Clark’s New Play Festival a Knock Out: From the Minds of Your Peers, Straight to the Stage

The Michelson Theater has been nearly worn to shreds. Black painted walls sit drying in the experimental room upstairs, and random props lay strewn across the downstairs stage at all hours of the day, changing rotation and placement as varying directors and stage managers see fit. Trying to organize nine separate plays in one theater has its draw backs, but Clarkies are up for the test.

“It gives people in the playwriting class a physical result of their work,” said theater major Adam LeFebvre. “There was a lot of work in a little bit of time. Because there were so few rehearsals, the actors were expected to put in a lot of work outside the theater, which is a unique experience. The play became our life.”

LeFebvre has had no small role in the New Play Festival. He plays three characters in three separate plays.

Clark’s New Play Festival consists of an overwhelming amount of collaborative effort: nine plays written, directed, and staged by Clarkies, and acted out by fifty actors. For a school this size with a theater department so small, the festival has been no small task. It is the result of a collaborative effort between two Theater Arts classes, Professor Gino DiIorio’s Playwriting II class and Professor Raymond Munro’s Directing Seminar.

“While students have written a great deal, the works seemed to be getting shorter. I wanted to encourage students to complete longer works,” said Professor DiIorio. “It seemed as though there were a number of talented playwrights coming through the program so I kicked the idea around with Ray, and while we knew it would be a stretch, it had always been a dream of ours, so we had all the elements in place and the time was right.”

Across the board, students who were involved in the festival saw it both as an opportunity and a challenge.

“Directing a show is a huge commitment.  Not only do you have to look at the big picture, you also have to focus on smaller components.  I don’t want to know how many hours everyone puts in to get a play ready for a performance.  It’s a lot,” said one contributing grad student.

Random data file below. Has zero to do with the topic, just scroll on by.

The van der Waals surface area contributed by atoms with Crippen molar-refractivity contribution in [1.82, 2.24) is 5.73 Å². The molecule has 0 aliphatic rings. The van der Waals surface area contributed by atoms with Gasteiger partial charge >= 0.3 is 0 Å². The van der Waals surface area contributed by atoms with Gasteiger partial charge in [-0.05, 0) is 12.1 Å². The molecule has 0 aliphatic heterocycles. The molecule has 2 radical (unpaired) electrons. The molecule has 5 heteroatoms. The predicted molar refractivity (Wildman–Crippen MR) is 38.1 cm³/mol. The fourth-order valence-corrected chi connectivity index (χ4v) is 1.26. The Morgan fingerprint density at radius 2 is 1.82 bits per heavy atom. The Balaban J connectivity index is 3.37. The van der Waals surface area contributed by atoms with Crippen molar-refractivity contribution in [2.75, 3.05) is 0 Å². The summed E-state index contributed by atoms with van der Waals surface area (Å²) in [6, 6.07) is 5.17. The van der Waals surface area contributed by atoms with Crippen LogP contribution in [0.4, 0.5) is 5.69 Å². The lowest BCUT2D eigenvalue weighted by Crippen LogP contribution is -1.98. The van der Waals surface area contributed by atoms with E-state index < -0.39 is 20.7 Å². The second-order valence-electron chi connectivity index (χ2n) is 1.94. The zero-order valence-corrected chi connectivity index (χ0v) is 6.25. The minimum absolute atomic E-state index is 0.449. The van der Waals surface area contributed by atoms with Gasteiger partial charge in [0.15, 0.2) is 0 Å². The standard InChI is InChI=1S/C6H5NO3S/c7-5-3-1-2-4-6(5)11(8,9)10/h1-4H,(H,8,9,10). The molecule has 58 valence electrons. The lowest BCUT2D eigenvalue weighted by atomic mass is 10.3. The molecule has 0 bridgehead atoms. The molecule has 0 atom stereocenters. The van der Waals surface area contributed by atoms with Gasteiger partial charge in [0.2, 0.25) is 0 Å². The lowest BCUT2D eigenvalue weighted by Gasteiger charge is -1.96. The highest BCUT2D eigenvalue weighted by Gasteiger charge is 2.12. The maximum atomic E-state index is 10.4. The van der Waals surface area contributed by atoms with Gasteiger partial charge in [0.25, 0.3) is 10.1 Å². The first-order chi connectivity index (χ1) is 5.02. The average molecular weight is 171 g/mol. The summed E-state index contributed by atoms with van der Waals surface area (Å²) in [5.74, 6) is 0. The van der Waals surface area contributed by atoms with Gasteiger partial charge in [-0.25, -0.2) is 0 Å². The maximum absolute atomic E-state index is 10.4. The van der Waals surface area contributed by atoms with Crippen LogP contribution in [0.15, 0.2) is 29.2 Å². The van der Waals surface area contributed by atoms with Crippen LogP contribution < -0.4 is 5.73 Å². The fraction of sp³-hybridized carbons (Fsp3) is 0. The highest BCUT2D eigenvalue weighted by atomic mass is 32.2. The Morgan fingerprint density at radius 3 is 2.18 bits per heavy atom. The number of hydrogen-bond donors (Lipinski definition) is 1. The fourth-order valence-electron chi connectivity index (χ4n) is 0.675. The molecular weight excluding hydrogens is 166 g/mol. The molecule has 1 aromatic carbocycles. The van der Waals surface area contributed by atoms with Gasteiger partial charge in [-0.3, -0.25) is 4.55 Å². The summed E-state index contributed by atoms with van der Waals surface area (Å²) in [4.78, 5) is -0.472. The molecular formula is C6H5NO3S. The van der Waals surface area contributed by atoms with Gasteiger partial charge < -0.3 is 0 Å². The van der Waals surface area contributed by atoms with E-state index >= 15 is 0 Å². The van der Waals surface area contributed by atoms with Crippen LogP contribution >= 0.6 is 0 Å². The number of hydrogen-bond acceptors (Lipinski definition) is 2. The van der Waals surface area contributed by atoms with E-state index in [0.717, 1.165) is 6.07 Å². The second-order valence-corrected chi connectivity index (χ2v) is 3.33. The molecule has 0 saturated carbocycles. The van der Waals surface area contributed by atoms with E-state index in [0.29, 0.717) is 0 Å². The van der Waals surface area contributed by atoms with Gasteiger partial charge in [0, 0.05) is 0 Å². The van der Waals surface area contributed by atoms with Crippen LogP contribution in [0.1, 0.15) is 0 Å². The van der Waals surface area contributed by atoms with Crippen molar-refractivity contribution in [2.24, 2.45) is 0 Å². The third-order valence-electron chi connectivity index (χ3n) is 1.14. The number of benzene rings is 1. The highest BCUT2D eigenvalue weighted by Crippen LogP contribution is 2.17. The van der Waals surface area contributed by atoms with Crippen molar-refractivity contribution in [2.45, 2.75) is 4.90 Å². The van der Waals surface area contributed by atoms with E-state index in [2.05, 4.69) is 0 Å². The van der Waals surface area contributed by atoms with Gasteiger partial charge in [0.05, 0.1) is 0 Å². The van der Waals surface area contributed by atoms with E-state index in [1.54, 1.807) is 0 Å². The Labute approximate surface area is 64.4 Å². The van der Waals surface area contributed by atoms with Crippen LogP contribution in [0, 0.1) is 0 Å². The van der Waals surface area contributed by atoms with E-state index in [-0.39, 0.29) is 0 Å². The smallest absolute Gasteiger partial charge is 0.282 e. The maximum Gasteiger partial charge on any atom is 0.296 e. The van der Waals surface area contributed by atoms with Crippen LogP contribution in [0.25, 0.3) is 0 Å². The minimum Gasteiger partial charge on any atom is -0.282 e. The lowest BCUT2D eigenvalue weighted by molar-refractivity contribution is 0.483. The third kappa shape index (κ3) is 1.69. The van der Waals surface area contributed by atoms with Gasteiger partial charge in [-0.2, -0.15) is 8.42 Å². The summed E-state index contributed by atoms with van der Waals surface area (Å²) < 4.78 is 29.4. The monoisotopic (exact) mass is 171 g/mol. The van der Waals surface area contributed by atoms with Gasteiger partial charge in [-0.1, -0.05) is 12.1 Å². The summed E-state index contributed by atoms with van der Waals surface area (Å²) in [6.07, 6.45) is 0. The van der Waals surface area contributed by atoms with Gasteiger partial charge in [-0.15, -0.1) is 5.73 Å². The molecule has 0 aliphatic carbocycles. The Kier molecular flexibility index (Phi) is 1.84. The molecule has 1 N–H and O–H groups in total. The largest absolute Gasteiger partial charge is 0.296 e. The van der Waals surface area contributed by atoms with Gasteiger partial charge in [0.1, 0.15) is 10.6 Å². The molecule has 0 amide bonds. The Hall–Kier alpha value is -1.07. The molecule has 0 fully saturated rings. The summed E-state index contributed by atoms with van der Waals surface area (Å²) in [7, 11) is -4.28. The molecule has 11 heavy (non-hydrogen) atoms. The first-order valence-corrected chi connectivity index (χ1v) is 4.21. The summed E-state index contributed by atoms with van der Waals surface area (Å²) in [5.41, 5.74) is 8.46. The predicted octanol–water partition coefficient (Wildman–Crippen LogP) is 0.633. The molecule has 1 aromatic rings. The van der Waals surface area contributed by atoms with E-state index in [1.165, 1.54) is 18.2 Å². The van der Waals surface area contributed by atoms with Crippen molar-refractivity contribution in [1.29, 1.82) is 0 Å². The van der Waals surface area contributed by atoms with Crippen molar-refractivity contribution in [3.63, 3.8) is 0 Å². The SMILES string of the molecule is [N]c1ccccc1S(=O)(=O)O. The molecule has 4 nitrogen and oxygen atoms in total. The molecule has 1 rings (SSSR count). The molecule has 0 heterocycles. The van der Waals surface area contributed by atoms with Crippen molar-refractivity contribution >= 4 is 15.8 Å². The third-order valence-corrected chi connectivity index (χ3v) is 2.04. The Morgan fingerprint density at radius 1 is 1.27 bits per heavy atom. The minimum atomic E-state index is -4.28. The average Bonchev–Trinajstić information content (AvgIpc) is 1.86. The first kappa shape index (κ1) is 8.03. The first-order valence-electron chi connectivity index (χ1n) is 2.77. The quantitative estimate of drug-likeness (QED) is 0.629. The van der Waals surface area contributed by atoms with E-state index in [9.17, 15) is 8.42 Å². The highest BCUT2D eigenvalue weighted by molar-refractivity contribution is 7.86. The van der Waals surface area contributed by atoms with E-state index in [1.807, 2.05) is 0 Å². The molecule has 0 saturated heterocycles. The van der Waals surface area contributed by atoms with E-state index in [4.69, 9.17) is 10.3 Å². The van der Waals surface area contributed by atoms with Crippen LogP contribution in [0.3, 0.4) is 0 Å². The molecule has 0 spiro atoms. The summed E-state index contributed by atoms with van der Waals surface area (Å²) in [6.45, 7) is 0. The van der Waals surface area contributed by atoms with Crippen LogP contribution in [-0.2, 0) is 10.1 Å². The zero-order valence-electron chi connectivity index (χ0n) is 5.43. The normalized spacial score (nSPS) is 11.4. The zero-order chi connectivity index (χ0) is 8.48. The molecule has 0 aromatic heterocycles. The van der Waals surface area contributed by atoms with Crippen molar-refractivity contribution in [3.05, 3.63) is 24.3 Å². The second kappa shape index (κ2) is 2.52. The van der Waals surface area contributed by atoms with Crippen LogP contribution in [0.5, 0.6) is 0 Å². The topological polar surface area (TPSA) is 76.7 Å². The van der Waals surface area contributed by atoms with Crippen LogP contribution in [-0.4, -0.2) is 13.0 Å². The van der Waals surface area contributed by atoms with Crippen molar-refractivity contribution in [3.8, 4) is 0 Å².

Likewise, playwright Sean Morrow felt that the process was very involving, but worth it.

“I had a lot of fun, but it was a huge strain on the department,” he said. “Producing nine plays is very difficult.” When one considers that these are all students with finals, club activity, and class assignments like the rest of us, it starts to sound overwhelming.

“The funny thing about theater is that you never think you have enough time. If you look at it objectively, you’d be right,” LeFebvre said. “But somehow you always make it work, and it is always worth it.”

The festival has been divided into three stages. Series A has already passed, and ran from the 6th to the 11th. It included “It’s a Deal” written by Drew Baker and directed by Kaylie Curran, “Smorgasbord” written by Maxie Kalish and directed by Precious Ra’Akbar, and “Misnomer” written by Ashley Beman and directed by Alex Kump.

“It was a bit scary to go up the first week. We were really going to set the tone for the rest of the festival,” said student director Alex Kump.

Series B will run to the 18th and is comprised of “Arby Carmichael Killed a Mountain Lion” written by Sean Morrow and directed by Christine Dunant, “J&M” written by Diana Dunlap and directed by Chelsea Long, and “4:25 to Ypsilanti” written by Natasha Ochshorn and directed by Sarah Jette.

Playwright, Natasha Ochshorn spoke about the level of commitment put into the plays. “We only had a very short amount of time to crank these out,” she said. “For the actors the real work started when they only had three weeks or less to put the whole thing together.”